The beloved Pixar animated film ‘Up’ despite being a “children’s film” has the most moving and beautiful silent sequence about a shared life. The way the couple connect upon first meeting is never lost through their life together. Tragedies big and small prevent them from following their dreams of adventure. It turns out though that just being together, sharing the mundane, over coming obstacles was the adventure that trumps all others.

Apologies my poem isn’t quite as uplifting. I use the film with its amazing imagery as a way to express the heartache of a relationship that loses its love.




Your cacophony of colours

lifted me to the sky

into the splendour that scared me


I was content to contemplate it

from within the safety of

our ascending home


you needed to touch the expanse

I was left alone

descending through storms


landing appeared gentle

your chair shifted away from mine

a picture or two askew


sometimes I see the phantom

of those balloons as if a firework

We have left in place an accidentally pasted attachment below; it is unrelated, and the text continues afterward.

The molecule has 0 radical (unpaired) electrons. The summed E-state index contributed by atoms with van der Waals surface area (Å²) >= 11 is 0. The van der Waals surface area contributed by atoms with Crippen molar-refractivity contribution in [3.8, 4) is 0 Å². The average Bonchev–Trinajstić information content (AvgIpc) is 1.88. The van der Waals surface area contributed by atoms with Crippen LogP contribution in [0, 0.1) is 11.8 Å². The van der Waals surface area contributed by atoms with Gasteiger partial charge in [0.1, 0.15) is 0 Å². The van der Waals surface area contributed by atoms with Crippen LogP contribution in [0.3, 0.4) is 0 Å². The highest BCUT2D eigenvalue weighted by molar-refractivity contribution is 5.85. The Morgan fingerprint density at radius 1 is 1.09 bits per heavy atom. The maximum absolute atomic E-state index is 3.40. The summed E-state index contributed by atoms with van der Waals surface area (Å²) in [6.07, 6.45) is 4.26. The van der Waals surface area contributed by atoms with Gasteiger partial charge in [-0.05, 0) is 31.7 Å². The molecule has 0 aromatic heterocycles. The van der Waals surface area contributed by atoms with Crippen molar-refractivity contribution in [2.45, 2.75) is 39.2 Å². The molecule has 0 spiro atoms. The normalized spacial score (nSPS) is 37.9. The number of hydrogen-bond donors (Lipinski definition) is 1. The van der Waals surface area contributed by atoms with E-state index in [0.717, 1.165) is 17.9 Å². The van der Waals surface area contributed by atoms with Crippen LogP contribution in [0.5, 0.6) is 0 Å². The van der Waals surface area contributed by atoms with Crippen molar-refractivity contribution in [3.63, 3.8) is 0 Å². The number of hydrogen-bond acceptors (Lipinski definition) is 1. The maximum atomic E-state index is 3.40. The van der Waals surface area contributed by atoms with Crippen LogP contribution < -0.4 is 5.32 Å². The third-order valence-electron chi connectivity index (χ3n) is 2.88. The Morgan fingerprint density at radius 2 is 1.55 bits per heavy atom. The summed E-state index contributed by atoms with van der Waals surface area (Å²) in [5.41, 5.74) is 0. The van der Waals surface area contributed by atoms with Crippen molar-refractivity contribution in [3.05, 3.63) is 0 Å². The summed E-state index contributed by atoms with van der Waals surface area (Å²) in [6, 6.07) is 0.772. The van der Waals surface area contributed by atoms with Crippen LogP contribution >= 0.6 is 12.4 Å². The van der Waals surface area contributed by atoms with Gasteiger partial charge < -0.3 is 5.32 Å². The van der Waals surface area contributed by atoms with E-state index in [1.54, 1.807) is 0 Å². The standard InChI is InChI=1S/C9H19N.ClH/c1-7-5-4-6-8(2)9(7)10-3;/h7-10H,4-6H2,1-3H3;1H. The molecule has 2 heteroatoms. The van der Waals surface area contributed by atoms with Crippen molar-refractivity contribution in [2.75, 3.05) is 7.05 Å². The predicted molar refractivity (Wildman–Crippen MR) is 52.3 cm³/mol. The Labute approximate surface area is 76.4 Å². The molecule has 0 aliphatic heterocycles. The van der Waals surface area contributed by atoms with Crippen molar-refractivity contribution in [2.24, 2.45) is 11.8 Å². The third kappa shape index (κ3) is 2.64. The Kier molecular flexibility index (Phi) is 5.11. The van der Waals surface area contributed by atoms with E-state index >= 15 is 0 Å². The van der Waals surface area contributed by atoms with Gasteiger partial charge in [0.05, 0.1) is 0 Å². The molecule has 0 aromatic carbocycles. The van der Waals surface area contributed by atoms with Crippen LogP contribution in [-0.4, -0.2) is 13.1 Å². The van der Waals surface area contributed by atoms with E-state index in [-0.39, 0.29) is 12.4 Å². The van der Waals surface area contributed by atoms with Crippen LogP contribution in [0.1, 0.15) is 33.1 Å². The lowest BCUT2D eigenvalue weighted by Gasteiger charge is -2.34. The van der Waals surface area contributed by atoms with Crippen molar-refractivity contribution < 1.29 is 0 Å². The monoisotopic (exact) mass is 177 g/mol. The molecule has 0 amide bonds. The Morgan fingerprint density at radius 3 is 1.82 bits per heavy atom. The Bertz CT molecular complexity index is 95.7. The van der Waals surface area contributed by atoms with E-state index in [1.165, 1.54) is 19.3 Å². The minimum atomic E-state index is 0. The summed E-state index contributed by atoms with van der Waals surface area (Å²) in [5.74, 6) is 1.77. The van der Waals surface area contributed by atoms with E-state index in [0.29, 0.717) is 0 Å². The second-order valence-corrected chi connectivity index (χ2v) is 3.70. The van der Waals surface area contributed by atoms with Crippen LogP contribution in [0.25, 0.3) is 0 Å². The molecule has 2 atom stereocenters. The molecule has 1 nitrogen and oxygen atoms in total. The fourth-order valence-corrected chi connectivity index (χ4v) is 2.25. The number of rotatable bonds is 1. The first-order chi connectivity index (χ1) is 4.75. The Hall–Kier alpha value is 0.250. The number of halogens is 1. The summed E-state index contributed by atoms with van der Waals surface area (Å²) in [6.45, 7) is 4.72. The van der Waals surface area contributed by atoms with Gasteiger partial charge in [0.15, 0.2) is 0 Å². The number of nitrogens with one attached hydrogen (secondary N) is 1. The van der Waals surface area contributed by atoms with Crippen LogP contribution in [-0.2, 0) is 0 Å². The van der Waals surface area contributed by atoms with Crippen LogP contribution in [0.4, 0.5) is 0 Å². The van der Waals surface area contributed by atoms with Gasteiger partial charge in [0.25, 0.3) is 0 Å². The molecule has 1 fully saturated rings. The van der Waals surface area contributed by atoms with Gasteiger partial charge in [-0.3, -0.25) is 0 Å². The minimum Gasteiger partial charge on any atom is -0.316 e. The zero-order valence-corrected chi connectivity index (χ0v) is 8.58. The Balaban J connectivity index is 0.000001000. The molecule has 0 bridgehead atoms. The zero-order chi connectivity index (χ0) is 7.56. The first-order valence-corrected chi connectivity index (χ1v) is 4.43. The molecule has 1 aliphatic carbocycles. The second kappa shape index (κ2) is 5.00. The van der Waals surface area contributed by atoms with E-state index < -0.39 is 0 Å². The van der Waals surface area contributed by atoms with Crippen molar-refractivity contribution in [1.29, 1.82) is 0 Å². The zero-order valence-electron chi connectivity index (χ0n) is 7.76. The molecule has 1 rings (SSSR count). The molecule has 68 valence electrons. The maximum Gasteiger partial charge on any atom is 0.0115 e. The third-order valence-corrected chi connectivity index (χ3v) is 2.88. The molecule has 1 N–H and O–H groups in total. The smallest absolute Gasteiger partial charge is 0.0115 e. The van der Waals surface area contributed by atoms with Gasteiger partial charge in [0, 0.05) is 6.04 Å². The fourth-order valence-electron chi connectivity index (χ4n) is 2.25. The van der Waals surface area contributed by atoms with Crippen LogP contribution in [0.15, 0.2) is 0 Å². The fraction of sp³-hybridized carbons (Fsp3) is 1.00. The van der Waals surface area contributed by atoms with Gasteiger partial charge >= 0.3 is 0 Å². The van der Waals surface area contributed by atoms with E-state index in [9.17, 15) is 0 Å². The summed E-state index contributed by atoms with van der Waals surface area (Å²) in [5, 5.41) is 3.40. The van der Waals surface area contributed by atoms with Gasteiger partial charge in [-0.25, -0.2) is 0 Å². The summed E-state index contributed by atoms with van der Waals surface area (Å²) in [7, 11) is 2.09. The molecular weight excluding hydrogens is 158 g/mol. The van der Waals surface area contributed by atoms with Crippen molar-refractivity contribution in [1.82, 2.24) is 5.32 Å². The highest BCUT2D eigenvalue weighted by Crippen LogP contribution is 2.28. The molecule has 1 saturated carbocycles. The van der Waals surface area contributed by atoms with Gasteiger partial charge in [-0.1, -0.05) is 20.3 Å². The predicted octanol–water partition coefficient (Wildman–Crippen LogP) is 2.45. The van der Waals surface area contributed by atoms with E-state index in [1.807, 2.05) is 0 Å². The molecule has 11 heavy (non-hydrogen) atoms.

gone off in the heart of a cloud


crowding the dark of the chimney

my heartstrings go taught again

just for a second



It’s a film that reminds me of the Wizard of Oz. Being transported to another land which has more colours and characters than the sepia of the one we desire to leave. But its the adventure in this new fantastical land that makes us realise nothing is brighter than the home (reality) we left behind.

I relate to the old man in the film, quiet, unassuming and slightly scared of his own dreams. His wife represents his spirit of adventure. He acknowledges that his wife didn’t get to realise her dreams of adventure and maybe he feels partly to blame for that? But this film has a happy ending and it turns out the life just spent together, being kind to each other was enough; was all the adventure they needed. Maybe we don’t really decide what our true dream is, maybe it chooses us?

Isn’t that the essence of everything, we just want to be held from time to time, especially when things fall apart. We need someone to help us try and repack our lives unravelled from when we step on one of life’s many mines.

I wonder how well this poem would work on its own? As if the reader had not seen the film and separated from my ramblings?

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